The Walden Effect: Farming, simple living, permaculture, and invention.

USDA-approved agroforestry

Forest farmingThe last tidbit I mined out of Restoration Agriculture was really a venue for further exploration.  Shepard explained that the USDA has five officially-sanctioned types of agroforestry, which means we can hunt down scientific studies on each of these topics to give us jumping-off points for our own explorations.  The first two --- wind breaks and riparian buffers --- are self-explanatory and are more about protecting the rest of the farm and ecosystem than they are about growing food, but the others have food potential.

Despite the name, forest farming (as defined by the USDA) isn't the same as forest gardening (as defined by the permaculture community).  This is a closed-forest type of setting with shade-tolerant plants including medicinal herbs (ginseng, etc.), ramps, gooseberries, currants, and edible mushrooms grown underneath the trees.  I feel like this form of agroforestry is most useful for folks who need a cash crop, less so for trying to feed ourselves.
Silvopastures are a concept I've written about here before (and which have informed my own pasture experiments).  The idea is to combine trees and pasture, with the aim of producing 40 to 60% canopy coverage.  An easy way to start a silvopasture is to plant trees along permanent fencelines, focusing primarily on deep-rooted species so they don't compete too much with the grass.  Fruit trees, pecans, walnuts, hickories, chestnuts, and pines have all been used in official studies.

Alley croppingThe final type of USDA-approved agroforestry is alley cropping, with rows of trees separated by annual field crops.  The trees are often oaks, walnuts, or pecans, and the trick (again) is to keep the trees' roots from competing with the annual crops.  Since most people are plowing their annual crop fields, they generally use a subsoiler each year as well to cut back tree roots that are trying to invade the main fields, tempting the trees' roots instead to dig deep.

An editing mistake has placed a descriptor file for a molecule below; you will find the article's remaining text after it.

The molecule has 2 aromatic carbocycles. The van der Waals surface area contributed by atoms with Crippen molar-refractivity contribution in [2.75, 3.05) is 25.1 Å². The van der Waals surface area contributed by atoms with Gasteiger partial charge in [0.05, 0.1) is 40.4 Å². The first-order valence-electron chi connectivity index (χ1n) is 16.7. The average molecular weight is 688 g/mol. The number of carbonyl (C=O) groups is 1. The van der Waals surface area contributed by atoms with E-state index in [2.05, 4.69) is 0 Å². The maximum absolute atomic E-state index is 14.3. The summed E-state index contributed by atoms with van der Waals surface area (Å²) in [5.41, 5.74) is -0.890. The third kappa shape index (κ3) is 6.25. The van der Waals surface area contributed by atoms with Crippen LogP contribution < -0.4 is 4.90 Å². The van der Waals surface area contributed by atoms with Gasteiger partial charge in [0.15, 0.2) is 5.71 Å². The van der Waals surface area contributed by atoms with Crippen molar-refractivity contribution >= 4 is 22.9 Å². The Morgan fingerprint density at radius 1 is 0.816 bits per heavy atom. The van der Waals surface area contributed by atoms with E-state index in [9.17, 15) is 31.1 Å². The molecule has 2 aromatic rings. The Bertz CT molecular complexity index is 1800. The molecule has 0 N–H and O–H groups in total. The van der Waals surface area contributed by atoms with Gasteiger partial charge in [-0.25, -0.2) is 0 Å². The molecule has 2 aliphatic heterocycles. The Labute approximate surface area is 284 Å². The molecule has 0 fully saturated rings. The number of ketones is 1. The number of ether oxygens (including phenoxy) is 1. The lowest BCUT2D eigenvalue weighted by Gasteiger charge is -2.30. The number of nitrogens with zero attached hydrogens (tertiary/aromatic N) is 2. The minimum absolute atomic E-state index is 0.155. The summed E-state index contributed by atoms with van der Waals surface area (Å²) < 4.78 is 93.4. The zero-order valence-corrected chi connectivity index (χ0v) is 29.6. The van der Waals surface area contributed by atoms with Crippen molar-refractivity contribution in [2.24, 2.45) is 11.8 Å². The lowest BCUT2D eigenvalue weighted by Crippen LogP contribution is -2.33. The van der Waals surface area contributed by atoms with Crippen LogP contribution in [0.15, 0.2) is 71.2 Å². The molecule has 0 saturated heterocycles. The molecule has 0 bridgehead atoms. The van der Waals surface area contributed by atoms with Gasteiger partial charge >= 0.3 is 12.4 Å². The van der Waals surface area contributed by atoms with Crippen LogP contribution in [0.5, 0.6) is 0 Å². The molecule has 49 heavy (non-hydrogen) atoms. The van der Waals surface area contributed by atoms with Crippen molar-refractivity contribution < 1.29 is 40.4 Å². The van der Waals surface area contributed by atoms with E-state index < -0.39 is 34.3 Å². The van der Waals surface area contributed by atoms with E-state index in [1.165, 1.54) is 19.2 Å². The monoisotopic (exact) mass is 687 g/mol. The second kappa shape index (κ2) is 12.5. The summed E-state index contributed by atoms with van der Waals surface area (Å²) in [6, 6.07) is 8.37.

If you're trying to create your own perennial-based system like I am, I highly recommend checking out extension-service documents about these various agroforestry systems online.  It's always a good idea to know what's been tried before you go out to reinvent the wheel.

If you're sad that there's no lunchtime post coming up tomorrow, you might want to check out my complete list of ebooks for further reading.

This post is part of our Restoration Agriculture lunchtime series.  Read all of the entries:

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About us: Anna Hess and Mark Hamilton spent over a decade living self-sufficiently in the mountains of Virginia before moving north to start over from scratch in the foothills of Ohio. They've experimented with permaculture, no-till gardening, trailersteading, home-based microbusinesses and much more, writing about their adventures in both blogs and books.

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